NATO Supreme Allied Commander Europe, Admiral James Stavridis, visits Visoki Dečani Monastery
His Grace Vicar Bishop Teodosije of Lipljan received today in Visoki Dečani Monastery NATO’s Supreme Allied Commander Europe (SACEUR), U.S. Admiral James Stavridis. Admiral Stavridis, who is of Greek and Orthodox descent, showed great interest in Visoki Dečani Monastery and the preservation of Serbian Orthodox holy shrines in Kosovo. In conversation with Admiral Stavridis, Bishop Teodosije emphasized the importance of the presence of international peacekeeping forces in Kosovo and Metohija, and added that it is especially important for the Serbian Orthodox Church that KFOR forces continue to provide security for eight of the most important Serbian holy shrines in the Province. Admiral Stavridis assured Bishop Teodosije that NATO will not take any further steps related to the protection of Serbian holy shrines without dialogue with Serbian Orthodox Church and that the concern of the SOC for security issues will be seriously taken into account.
Visiting Dečani Monastery with Admiral Stavridis were the KFOR Commander, German General Markus Bentler; Battle Group East commander, U.S. Brigadier General Alan Dorhman; and Battle Group West commander, Colonel Vincenzo Grasso (Italy), as well as members of the core team of Admiral Stavridis and the headquarters of the NATO alliance. Bishop Teodosije thanked Admiral Stavridis for the effort KFOR is investing in the protection of Serbian Orthodox holy shrines, adding that the Church appreciates the contribution of KFOR in the process of returns (especially in the Metohija enclaves) and the support troops regularly provide while protecting religious ceremonies in parts of Kosovo and Metohija where security is a problem.
In January Bishop Teodosije headed a delegation of the Serbian Orthodox Church which visited the political headquarters of the NATO alliance in Brussels, where he conveyed the concern of the Church because of what the Church sees as a premature reduction of NATO forces in Kosovo and appealed to NATO representatives that Orthodox holy shrines currently protected by KFOR should not be transferred to the jurisdiction of the Kosovo police because these are very important and sensitive buildings whose preservation is not only of general religious and cultural but also political significance for all those who want peace and stability in this part of the Balkans. The painful experiences of the SOC, particularly during March 2004 riots, as well as the attack on the Dečani Monastery in March 2007 showed that in Kosovo and Metohija there are still extremists who want to destroy the most valuable spiritual and cultural monuments, four of which are on the UNESCO World Heritage List.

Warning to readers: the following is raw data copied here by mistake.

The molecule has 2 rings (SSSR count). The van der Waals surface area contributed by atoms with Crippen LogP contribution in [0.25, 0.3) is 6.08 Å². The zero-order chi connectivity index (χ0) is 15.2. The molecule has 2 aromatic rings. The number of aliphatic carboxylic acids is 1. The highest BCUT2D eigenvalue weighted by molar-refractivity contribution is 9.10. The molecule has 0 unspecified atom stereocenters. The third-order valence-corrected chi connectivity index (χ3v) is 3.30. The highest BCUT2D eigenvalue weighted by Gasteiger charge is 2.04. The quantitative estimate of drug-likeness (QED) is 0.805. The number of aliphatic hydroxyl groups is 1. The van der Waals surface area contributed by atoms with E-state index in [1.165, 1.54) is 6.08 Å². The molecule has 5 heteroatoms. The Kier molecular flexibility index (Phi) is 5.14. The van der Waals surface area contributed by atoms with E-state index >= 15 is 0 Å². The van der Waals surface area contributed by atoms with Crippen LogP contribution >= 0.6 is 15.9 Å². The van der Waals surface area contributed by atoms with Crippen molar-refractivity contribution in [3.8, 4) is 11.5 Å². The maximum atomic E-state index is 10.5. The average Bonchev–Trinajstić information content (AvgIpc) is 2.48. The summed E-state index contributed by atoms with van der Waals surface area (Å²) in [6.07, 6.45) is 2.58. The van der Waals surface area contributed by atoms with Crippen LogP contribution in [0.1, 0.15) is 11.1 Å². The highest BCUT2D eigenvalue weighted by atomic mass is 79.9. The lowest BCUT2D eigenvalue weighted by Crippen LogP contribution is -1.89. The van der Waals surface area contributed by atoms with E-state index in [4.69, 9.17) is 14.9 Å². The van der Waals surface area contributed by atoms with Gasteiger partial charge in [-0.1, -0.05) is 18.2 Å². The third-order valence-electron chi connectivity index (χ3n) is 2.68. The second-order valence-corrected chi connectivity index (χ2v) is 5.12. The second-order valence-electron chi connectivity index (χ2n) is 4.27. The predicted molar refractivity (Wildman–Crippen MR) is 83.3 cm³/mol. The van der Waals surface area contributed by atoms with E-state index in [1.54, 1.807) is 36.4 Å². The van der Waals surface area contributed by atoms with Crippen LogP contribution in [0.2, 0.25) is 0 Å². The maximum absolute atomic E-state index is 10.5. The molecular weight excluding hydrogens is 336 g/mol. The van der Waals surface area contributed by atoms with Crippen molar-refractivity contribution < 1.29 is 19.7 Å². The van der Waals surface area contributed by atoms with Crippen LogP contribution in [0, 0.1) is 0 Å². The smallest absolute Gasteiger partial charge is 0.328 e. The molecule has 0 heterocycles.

At the meeting of ambassadors of NATO countries held June 29, 2009 the decision was made to begin the restructuring of KFOR forces at the beginning of 2010. The Serbian Orthodox Church was not informed of these plans until the end of 2009 when the Holy Synod of Bishops decided to go on a diplomatic mission and point out to the international community the possible risks that may arise from the process of reducing NATO forces. From 16,000 KFOR soldiers the number of peacekeeping forces was reduced to 10,000 by February of this year. According to Alliance plans in the next phase the number of troops is scheduled to be reduced to 6,500 soldiers, and then to 2,500 soldiers in 2012, although timeframes have not yet been completely determined. The combat organization of the peacekeeping forces was also changed and the multinational brigades were replaced by smaller organizational units – battle groups (East, West, North and South). Although the process of unfixing, i.e. discontinuation of a permanent military presence around 8 Orthodox holy shrines protected by KFOR, has not yet begun, NATO intends as a part of the general decrease in the number of KFOR soldiers to consider this issue selectively based on security assessments. The SOC delegation was told in Brussels, then in Berlin and Paris, that the process of unfixing SOC edifices needs to be previously approved by the ambassadors of the NATO Alliance, and that each individual case will be considered separately.
KFOR forces currently provide security for the following Serbian Orthodox monasteries: the Peć Patriarchate, Visoki Dečani, Gračanica, Devič, Holy Archangels, Gorioč, Zočište and Budisavci. These are the most important and the vulnerable monasteries, two of which were torched during the March 2004 Pogrom (Devič and Holy Archangels). All the monasteries except Gračanica are located in the particularly vulnerable, western part of the Province, Metohija or Drenica (Devič).